COMNAVSURFOR – “Vision for the 2026 Surface Fleet”
Interesting read & released coincident with the Surface navy Association’s annual meeting. I especially note with interest the emphasis on offensive lethality – to wit: the Surface Force must greatly improve it’s offensive lethality. All well and good and the nod to training is important. BUT:
- where is my ship-launched 150-300km, supersonic (Mach 2+) ASCM?
- where are my organic OTH-T sensors to support it?
- and most importantly, how do we get the lawyers out of my CDC or give me real world ROE so I can put a spear deep in the enemy’s (sea-going) chest?
“Offensive lethality” =/= the mere ability to pump a bunch of subsonic TLAMs across the beach in a permissive environment. We need to get back to being able to fight on the high seas and in the littorals with a range of ship-launched weapons supported by organic and off-board sensors, and do so in a non-permissive. Alas, our current offensive capability puts our ships well inside the first-launch ring of our opponents, which, of course means, we need to have the full range of hard and soft-kill capabilities out there (now) to defend ourselves and hope to survive to close and launch.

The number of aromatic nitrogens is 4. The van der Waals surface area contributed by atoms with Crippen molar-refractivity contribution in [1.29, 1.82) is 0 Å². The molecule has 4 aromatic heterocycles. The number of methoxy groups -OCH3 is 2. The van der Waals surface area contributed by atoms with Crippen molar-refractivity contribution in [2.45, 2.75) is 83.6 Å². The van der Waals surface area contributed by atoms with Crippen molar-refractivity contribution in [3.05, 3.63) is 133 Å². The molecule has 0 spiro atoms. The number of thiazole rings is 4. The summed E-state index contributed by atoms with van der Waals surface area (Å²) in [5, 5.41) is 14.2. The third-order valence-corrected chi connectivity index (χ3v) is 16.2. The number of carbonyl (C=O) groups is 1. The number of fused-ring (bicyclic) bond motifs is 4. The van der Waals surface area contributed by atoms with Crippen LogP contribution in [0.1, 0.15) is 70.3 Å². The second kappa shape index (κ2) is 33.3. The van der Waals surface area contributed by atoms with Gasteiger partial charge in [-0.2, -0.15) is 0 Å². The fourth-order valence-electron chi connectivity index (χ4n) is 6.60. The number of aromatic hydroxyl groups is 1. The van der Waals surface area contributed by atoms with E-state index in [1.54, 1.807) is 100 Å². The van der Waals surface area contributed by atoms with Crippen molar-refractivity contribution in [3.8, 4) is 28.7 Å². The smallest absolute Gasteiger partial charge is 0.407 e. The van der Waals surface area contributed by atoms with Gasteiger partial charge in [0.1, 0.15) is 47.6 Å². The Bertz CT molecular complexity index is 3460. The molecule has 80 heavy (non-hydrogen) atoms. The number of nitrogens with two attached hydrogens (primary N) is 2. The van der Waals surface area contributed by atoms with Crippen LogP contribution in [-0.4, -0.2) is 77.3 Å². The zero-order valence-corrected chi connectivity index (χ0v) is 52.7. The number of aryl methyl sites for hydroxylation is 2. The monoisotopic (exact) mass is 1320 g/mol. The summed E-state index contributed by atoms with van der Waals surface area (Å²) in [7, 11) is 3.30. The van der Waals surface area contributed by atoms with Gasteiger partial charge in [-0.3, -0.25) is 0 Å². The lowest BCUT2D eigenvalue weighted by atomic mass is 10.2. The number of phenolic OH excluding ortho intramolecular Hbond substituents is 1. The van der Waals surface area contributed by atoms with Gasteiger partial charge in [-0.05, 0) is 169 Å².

What about the CVW? It’s going to be damn busy fighting a new Outer Air Battle with reduced assets (aircraft and carriers) and may not be available in certain areas of the world where our surface forces are already deployed – more frequently by themselves or with very small associated support.
Join us for Midrats this Sunday, 22 July 2012 on blogtalk radio, where the topic is missiles – ballistic and cruise; and your humble scribe is the guest.Â Seven months into this year and we have seen much on this front.Â Pick a theater and you will find ballistic and cruise missiles are at or near the top of the various COCOM’s top 5 concerns.Â A report released by DoD a few weeks back states in part:
Iran continues to develop ballistic missiles that can range regional adversaries, Israel, and Eastern Europe, including an extended-range variant of the Shahab-3 and a 2,000-krn medium-range ballistic missile, the Ashura. Beyond steady growth in its missile and rocket inventories, Iran has boosted the lethality and effectiveness of existing systems by improving accuracy and developing new sub-munition payloads. – Annual Report on the Military Strength of Iran